Gov’t Prepares to Declare a State of Emergency Over Virus

As the number of coronavirus cases continues to spike in the capital, Tokyo, and other parts of the country, the government on Monday (April 6) began preparations for the declaration of a state of emergency over the coronavirus outbreak. 

In line with this, Prime Minister Shinzo Abe was expected to convene with a panel of experts advising the government on the pandemic, with widespread reports that he would announce a state of emergency as soon as Tuesday.

Gov't Prepares to Declare a State of Emergency over Virus
A screengrab of the video posted by ANN Chanel/YouTube

Japan Government to Explore Possibility of Declaring a State of Emergency Over Spike in Virus Infections

The decision was based on the unprecedented increase in the number of infections in the last few weeks, though, still, a far cry from what the US and Europe have been reporting lately, as shared in a report by the Japan Times.

Tokyo on Sunday announced a record of 148 new cases, and pressure on the government has increased on the government to take fresh action.

For her part, Tokyo’s Governor Yuriko Koike has already called on residents of the capital to avoid non-essential outings on weekends and to work from home during the week.

Regarding the possible declaration, Koike shared, “We’ve not received anything formal but we are preparing various things assuming Tokyo will be designated.” 

Further, the Tokyo governor is expected to outline how the declaration would affect the capital at a press conference later Monday.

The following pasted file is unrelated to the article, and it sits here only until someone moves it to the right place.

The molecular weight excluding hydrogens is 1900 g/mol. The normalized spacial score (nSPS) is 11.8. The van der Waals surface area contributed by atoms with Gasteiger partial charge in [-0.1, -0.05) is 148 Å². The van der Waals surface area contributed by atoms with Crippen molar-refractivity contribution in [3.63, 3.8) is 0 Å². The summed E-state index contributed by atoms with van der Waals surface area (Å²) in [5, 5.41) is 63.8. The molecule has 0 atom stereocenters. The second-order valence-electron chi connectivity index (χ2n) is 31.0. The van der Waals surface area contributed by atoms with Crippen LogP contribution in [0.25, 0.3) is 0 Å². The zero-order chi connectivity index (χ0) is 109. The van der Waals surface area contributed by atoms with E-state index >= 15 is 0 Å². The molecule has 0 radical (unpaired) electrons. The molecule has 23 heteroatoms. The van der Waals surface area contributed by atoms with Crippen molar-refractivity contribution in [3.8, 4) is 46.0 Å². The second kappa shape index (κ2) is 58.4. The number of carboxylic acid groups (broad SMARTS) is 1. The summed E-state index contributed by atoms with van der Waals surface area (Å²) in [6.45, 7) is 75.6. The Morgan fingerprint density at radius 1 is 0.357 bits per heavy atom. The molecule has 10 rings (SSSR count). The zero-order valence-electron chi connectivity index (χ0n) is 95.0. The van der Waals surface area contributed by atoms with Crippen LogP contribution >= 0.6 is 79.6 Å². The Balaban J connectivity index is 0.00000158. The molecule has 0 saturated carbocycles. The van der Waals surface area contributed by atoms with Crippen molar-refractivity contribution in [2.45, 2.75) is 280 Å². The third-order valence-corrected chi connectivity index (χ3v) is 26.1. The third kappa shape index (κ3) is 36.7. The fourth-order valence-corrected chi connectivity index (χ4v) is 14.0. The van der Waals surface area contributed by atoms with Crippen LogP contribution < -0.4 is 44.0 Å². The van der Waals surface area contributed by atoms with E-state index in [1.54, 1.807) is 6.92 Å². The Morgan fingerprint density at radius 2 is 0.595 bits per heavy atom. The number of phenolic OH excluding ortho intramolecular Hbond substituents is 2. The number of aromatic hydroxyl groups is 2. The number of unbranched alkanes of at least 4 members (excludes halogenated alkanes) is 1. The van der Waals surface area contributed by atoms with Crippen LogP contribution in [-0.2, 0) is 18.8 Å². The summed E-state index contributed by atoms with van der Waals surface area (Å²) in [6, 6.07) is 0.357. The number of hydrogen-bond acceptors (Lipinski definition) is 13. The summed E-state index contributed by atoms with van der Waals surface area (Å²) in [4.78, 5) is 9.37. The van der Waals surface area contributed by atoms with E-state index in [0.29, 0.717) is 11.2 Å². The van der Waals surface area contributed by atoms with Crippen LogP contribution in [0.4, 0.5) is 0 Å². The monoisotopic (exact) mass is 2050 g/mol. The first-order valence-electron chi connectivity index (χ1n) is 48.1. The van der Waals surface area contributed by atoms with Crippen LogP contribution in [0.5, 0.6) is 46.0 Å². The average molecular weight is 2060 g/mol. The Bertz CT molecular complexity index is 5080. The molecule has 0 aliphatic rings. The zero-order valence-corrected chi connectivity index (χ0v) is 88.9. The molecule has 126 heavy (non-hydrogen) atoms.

The declaration will reportedly only cover parts of the country where infections are increasing rapidly and falls far short of the strict lockdown measures seen elsewhere in the world. 

No Legal Powers to Impose, but Only to Ask

The expected declaration will only allow governors of areas affected to ask, but not order, residents to stay home, and call on businesses that attract crowds to shut their doors temporarily.

A declaration, however, will allow for the commandeering of land and buildings for medical purposes.  

But there will be no legal power to enforce requests for people to stay inside, and no punishments mandated for those who fail to do so.

Of note, public transport will continue to operate, though reports Monday said Tokyo might ask train operators to reduce services by up to 50 percent, and supermarkets, banks, and hospitals will remain open.

Commenting on the possibility of a declaration of a state of emergency, experts say Japan’s legal system restricts the government’s ability to limit the movement of citizens.

 Yoshinobu Yamamoto, an emeritus professor of international politics at the University of Tokyo explains, “Japan is still haunted by the negative legacy of the war and the oppression of its citizens”.

Yamamoto noted, however, that if the relatively relaxed measures proved insufficient to curb the spread of the virus, “calls for a stronger power to control people may grow”.

So far, Japan has been spared by the kind of crisis that some parts of Europe and the United States are currently experiencing, with around 3,650 cases across the country — compared to around 330,000 in the US and around 130,000 in Italy and Spain.

However, what Japan shares with most parts of Europe and in the US is the high number of the elderly population, which puts the country at a higher risk for what its Western counterparts are currently experiencing.

ALSO READ: Gov’t Issues Medical Guidelines to Address Rise in COVID-19 Infections

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